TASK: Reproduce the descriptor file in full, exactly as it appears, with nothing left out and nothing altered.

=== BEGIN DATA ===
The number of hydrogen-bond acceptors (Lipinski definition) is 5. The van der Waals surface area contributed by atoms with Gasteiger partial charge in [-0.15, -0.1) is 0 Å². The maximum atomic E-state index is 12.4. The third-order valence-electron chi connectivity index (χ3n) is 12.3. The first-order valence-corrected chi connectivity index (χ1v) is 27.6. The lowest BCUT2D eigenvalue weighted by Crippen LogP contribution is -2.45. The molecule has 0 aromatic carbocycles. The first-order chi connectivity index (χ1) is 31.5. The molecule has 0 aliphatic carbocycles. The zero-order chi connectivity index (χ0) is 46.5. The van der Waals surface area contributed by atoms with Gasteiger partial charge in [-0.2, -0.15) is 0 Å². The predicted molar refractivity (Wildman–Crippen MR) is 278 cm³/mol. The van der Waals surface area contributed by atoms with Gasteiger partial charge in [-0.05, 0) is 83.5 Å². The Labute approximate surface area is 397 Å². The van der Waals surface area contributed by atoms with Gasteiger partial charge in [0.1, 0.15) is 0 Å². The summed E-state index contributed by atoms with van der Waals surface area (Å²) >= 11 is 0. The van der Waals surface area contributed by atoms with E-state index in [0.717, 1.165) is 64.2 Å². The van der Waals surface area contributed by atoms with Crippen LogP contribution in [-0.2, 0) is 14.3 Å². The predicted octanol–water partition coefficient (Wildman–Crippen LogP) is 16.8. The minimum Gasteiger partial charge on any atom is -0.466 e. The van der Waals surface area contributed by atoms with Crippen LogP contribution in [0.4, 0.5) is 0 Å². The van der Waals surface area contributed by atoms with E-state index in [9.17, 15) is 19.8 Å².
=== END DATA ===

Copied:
The number of hydrogen-bond acceptors (Lipinski definition) is 5. The van der Waals surface area contributed by atoms with Gasteiger partial charge in [-0.15, -0.1) is 0 Å². The maximum atomic E-state index is 12.4. The third-order valence-electron chi connectivity index (χ3n) is 12.3. The first-order valence-corrected chi connectivity index (χ1v) is 27.6. The lowest BCUT2D eigenvalue weighted by Crippen LogP contribution is -2.45. The molecule has 0 aromatic carbocycles. The first-order chi connectivity index (χ1) is 31.5. The molecule has 0 aliphatic carbocycles. The zero-order chi connectivity index (χ0) is 46.5. The van der Waals surface area contributed by atoms with Gasteiger partial charge in [-0.2, -0.15) is 0 Å². The predicted molar refractivity (Wildman–Crippen MR) is 278 cm³/mol. The van der Waals surface area contributed by atoms with Gasteiger partial charge in [-0.05, 0) is 83.5 Å². The Labute approximate surface area is 397 Å². The van der Waals surface area contributed by atoms with Gasteiger partial charge in [0.1, 0.15) is 0 Å². The summed E-state index contributed by atoms with van der Waals surface area (Å²) >= 11 is 0. The van der Waals surface area contributed by atoms with E-state index in [0.717, 1.165) is 64.2 Å². The van der Waals surface area contributed by atoms with Crippen LogP contribution in [-0.2, 0) is 14.3 Å². The predicted octanol–water partition coefficient (Wildman–Crippen LogP) is 16.8. The minimum Gasteiger partial charge on any atom is -0.466 e. The van der Waals surface area contributed by atoms with Crippen LogP contribution in [0.4, 0.5) is 0 Å². The van der Waals surface area contributed by atoms with E-state index in [9.17, 15) is 19.8 Å².